Dandelions are often used as a medicine, usually involved with blood, the liver, and gall bladder. Its juices aids detoxification and bile flow, promotes lactation and the immune system, and helps reduce eczema and cough and asthma. The root can be dried and ground up and added to coffee, like its close relative chicory, and the leaves are often delicious in salads (although I’ll admit I have to add a lot of butter to make them palatable). And most of us are of an age when we have had dandelion wine.

Had Jesus been born in, say, Kansas rather than in the Middle East, the Sermon on the Mount might have included the following:

"No one can serve two masters; for either he will hate the one and love the other, or he will be devoted to the one and despise the other. You cannot serve God and mammon. Therefore I tell you, do not be anxious about your life, what you shall eat or what you shall drink, nor about your body, what you shall put on. Is not life more than food, and the body more than clothing? …Consider the [dandelions,] how they grow; they neither toil nor spin; yet I tell you, even Solomon in all his glory was not arrayed like one of these. But if God so clothes the grass of the field, which today is alive and tomorrow is thrown into the oven, will he not much more clothe you, O men of little faith?...therefore, do not be anxious about tomorrow, for tomorrow will be anxious for itself. Let the day’s own trouble be sufficient for the day."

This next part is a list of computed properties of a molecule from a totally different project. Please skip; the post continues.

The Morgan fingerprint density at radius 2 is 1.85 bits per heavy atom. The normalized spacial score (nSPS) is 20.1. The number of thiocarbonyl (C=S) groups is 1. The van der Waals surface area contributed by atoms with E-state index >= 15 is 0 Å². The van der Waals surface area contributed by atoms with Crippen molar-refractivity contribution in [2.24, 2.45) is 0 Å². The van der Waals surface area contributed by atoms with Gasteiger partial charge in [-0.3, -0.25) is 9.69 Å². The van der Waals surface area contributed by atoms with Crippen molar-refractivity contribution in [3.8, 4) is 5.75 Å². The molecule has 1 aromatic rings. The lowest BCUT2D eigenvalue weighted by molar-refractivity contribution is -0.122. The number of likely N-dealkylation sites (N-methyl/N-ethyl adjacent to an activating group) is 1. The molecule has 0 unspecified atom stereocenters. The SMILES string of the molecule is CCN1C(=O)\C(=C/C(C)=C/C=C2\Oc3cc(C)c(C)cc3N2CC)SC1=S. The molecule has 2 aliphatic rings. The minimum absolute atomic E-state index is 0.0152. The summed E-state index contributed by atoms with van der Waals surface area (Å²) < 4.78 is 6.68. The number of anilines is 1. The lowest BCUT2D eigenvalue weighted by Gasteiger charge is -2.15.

Now don’t mistake all this information for anything like love for the dandelion. I relish nothing more this time of year than to walk barefoot among my lawns, swiping the heads off these parasites with a few well-aimed kung fu kicks. There is a deep, satisfying, bottom-of-the-gut joy that comes with yanking a 3 foot long dandelion root from my gardens. Few things are as pleasurable as watching the beasts disappear under the deck of my lawnmower. I do not love the dandelion. I tolerate the dandelion.

Because, try as I might to eradicate it, the dandelion remains a part of my life as much as a part of my landscape. I cannot escape its existence. I mow and weed and even spray the lawns, and still they come back up.

That, you see, is their unique power. And that, you see, is what we must do.